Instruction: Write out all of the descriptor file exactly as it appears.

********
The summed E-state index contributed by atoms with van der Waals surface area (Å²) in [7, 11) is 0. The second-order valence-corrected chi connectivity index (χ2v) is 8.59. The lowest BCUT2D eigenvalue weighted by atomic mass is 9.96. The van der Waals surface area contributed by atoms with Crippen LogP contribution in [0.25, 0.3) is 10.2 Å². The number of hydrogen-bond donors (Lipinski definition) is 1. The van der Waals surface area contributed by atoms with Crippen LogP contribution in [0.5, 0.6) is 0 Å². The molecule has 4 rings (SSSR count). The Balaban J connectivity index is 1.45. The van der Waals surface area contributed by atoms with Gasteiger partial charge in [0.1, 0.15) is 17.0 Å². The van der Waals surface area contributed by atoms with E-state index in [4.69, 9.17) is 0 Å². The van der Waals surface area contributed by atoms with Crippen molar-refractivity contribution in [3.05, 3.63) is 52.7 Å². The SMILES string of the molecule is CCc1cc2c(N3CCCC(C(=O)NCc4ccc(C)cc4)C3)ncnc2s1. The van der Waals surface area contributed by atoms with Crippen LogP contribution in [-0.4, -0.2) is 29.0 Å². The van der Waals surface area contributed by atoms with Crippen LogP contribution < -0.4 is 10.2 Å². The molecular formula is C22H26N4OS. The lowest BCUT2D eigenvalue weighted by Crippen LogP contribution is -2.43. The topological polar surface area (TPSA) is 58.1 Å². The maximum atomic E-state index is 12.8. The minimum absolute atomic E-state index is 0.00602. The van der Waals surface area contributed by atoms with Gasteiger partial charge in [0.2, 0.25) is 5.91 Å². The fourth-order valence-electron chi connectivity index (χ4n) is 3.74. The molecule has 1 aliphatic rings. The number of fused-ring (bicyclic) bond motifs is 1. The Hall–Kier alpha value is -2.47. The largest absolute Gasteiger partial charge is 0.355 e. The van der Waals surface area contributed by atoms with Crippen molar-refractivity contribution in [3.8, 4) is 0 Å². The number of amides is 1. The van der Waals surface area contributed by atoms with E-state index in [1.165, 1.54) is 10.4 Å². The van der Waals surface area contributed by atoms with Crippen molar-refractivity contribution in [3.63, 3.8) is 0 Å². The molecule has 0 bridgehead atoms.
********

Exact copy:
The summed E-state index contributed by atoms with van der Waals surface area (Å²) in [7, 11) is 0. The second-order valence-corrected chi connectivity index (χ2v) is 8.59. The lowest BCUT2D eigenvalue weighted by atomic mass is 9.96. The van der Waals surface area contributed by atoms with Crippen LogP contribution in [0.25, 0.3) is 10.2 Å². The number of hydrogen-bond donors (Lipinski definition) is 1. The van der Waals surface area contributed by atoms with Crippen LogP contribution in [0.5, 0.6) is 0 Å². The molecule has 4 rings (SSSR count). The Balaban J connectivity index is 1.45. The van der Waals surface area contributed by atoms with Gasteiger partial charge in [0.1, 0.15) is 17.0 Å². The van der Waals surface area contributed by atoms with E-state index in [4.69, 9.17) is 0 Å². The van der Waals surface area contributed by atoms with Crippen molar-refractivity contribution in [3.05, 3.63) is 52.7 Å². The SMILES string of the molecule is CCc1cc2c(N3CCCC(C(=O)NCc4ccc(C)cc4)C3)ncnc2s1. The van der Waals surface area contributed by atoms with Crippen LogP contribution in [-0.4, -0.2) is 29.0 Å². The van der Waals surface area contributed by atoms with Crippen LogP contribution < -0.4 is 10.2 Å². The molecular formula is C22H26N4OS. The lowest BCUT2D eigenvalue weighted by Crippen LogP contribution is -2.43. The topological polar surface area (TPSA) is 58.1 Å². The maximum atomic E-state index is 12.8. The minimum absolute atomic E-state index is 0.00602. The van der Waals surface area contributed by atoms with Gasteiger partial charge in [0.2, 0.25) is 5.91 Å². The fourth-order valence-electron chi connectivity index (χ4n) is 3.74. The molecule has 1 aliphatic rings. The number of fused-ring (bicyclic) bond motifs is 1. The Hall–Kier alpha value is -2.47. The largest absolute Gasteiger partial charge is 0.355 e. The van der Waals surface area contributed by atoms with Crippen molar-refractivity contribution in [3.8, 4) is 0 Å². The number of amides is 1. The van der Waals surface area contributed by atoms with E-state index in [1.165, 1.54) is 10.4 Å². The van der Waals surface area contributed by atoms with Crippen molar-refractivity contribution in [3.63, 3.8) is 0 Å². The molecule has 0 bridgehead atoms.